Vogue's always been good at championing the idea that being rich is awesome, and the September issue features a profile on Juicy Couture's Gela Nash-Taylor, who spends eight weeks of the year at her historic manor in the English countryside.
"It's just psychotically gorgeous," she says. South Wraxall Manor is "wildly romantic," with nine bedrooms and seven bathrooms. According to Wikipedia, the property dates from the early 15th century and is connected to Sir Walter Raleigh and Sir Robert Long and so on and so forth.
As Vogue's Plum Sykes writes,
Gela first spotted Wraxall in 2005. Lying sick in bed one day in her 1929 Spanish-style house in the Hollywood Hills, she picked up Country Life, the magazine favored by the English aristocracy, and saw the estate listed for sale. She called the broker and said she'd like to make an offer. Momentarily surprised when he suggested she visit first…
Why, yes, she was intending to purchase a multi-million dollar estate without seeing it. But of course, Gela and husband, Duran Duran bass player John Taylor, flew to check it out and "fell in love with the house." British-born Plum gushes: "I am amazed by how authentic the house appears." There's a Chinoiserie Suite; "faded blue de Gournay wallpaper that has been hand-painted with stains and watermarks to look as though it has always been there"; a Winter Room; dressing rooms, salons, et cetera, et cetera.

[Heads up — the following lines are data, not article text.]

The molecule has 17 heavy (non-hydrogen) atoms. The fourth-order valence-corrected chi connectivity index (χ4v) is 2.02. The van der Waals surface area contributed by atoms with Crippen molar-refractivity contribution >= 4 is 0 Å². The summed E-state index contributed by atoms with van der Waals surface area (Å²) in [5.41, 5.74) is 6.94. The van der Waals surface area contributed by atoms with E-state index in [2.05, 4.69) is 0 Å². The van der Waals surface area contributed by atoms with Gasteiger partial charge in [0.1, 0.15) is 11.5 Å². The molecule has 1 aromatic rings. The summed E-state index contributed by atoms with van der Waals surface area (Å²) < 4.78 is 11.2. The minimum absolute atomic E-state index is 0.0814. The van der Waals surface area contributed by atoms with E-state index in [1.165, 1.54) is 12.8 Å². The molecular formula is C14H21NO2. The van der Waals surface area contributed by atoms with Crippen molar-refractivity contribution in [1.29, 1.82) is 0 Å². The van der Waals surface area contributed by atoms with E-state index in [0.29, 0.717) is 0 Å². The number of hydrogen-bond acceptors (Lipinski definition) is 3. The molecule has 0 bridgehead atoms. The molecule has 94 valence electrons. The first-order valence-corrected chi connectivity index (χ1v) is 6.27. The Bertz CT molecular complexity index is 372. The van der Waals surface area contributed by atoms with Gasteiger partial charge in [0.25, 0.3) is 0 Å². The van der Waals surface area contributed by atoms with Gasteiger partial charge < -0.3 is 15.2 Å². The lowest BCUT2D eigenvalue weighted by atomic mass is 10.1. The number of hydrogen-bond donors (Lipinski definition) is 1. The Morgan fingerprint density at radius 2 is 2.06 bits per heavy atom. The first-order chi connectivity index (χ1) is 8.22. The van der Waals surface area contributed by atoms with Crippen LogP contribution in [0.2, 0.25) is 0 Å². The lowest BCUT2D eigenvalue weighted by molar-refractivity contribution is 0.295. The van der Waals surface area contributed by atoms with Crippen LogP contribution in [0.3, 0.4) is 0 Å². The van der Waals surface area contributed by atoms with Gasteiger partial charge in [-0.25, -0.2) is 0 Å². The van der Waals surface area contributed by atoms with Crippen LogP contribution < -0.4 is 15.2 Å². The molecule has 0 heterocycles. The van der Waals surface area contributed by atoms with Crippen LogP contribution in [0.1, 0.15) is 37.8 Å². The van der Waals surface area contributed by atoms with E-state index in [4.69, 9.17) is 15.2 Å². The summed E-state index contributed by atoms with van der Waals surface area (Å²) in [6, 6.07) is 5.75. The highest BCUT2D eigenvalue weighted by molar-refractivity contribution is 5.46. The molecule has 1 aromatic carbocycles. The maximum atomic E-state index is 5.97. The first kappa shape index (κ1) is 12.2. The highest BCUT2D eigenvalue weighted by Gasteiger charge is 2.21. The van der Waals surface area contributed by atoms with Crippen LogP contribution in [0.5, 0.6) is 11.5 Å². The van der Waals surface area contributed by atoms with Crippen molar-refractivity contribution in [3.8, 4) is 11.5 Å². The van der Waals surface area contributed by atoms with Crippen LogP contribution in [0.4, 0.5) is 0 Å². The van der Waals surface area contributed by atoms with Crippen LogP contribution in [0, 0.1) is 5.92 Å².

But don't get the idea that the woman who encouraged millions of teenagers to wear overpriced pink velour drawstring pants with the word "JUICY" on the ass is shallow.
"When I'm really stressed," she explains, "I come in here and organize my gloves, and I feel so calm. Being at Wraxall…it's heaven! It's deep."
It's not easy being surrounded by excess: Guests "plonk" themselves down on a set of 1685 red velvet chairs that were commissioned by the first duke of Leeds. The dining-table must be art-directed; dinner is five courses. And things are tough. Really, no one understands how difficult it all is:
Suddenly Gela looks at the clock and panics. It's already almost half past seven. "This is the hard part of a house like this," she says. "You're running around, and you literally never have time to dress for dinner."
[Photographs by François Halard and Norman Jean Roy for Vogue]